The Boston Public Library (BPL) has been bringing literary joy to Jamaica Plain since 1876, from reading rooms and book depositories, to the first neighborhood branch, to a massive upcoming renovation.
The Jamaica Plain Branch began its life in 1876, as a small Reading Room in Curtis Hall at 20 South St., with books supplied by the Roxbury Branch. In 1877, it expanded and became the first BPL branch to purchase books from public funds.
After a fire in 1908, the library moved into what was then the Masonic Hall—the building on the corner of Centre Street and Seaverns Avenue. The library’s present building at 12 Sedgwick St. was opened in 1911. It was the first building specifically built by the City to function as a branch library. An addition was built in 1936 and the interior was remodeled in 1963.
A major renovation of the building that will significantly expand its footprint and create new teen and maker spaces is currently in the planning stages.
BPL came to the Hyde Square area in 1897, with a small book deposit in the rear of a neighborhood pharmacy at the corner of Lamartine and Paul Gore Streets.
It expanded into its own building in 1905 under the name of the Boylston Branch, named for the Boylston Railroad Station. The current white limestone building at 433 Centre St. opened in 1932, due to the need for larger space.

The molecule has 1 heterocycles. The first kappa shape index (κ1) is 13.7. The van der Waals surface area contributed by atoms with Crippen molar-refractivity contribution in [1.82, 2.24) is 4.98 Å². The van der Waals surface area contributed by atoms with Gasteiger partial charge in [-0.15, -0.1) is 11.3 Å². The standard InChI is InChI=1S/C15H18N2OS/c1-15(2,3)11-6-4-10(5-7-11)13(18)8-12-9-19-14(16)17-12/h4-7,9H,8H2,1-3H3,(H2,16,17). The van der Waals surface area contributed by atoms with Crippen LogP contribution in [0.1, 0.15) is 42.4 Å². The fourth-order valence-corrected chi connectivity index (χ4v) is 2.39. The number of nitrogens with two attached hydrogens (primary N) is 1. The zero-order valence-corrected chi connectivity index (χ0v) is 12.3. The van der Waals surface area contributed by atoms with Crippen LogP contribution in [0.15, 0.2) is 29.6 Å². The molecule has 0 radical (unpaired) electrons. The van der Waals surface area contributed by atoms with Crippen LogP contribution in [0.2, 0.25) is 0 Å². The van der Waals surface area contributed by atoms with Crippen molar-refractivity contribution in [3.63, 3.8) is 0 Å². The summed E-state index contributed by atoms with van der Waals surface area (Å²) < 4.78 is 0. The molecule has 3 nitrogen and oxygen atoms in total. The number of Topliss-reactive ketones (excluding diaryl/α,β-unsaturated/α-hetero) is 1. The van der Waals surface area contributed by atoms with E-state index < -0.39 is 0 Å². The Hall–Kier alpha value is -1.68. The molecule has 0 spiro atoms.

Designed by Maginnis and Walsh in the Jacobean style, the large arched entrance leads to a large interior space with wood and glass partitions dividing the adult and children’s area. The ceilings, decorated with plaster moldings, are reputedly inspired by the Rufford Abbey Library in England.
The name of the branch was officially changed in 1940 to the Monsignor Arthur T. Connolly Branch, as a tribute to a long-time member of the Boston Public Library Board of Trustees and pastor of the nearby Blessed Sacrament Church.
Egleston Square got its own branch in 1953. That building, at 2044 Columbus Ave., was designed by the firm of Isidor Richmond and Carney Goldberg, Architects and Engineers.
Much of this information came from the Boston Public Library website at bpl.org.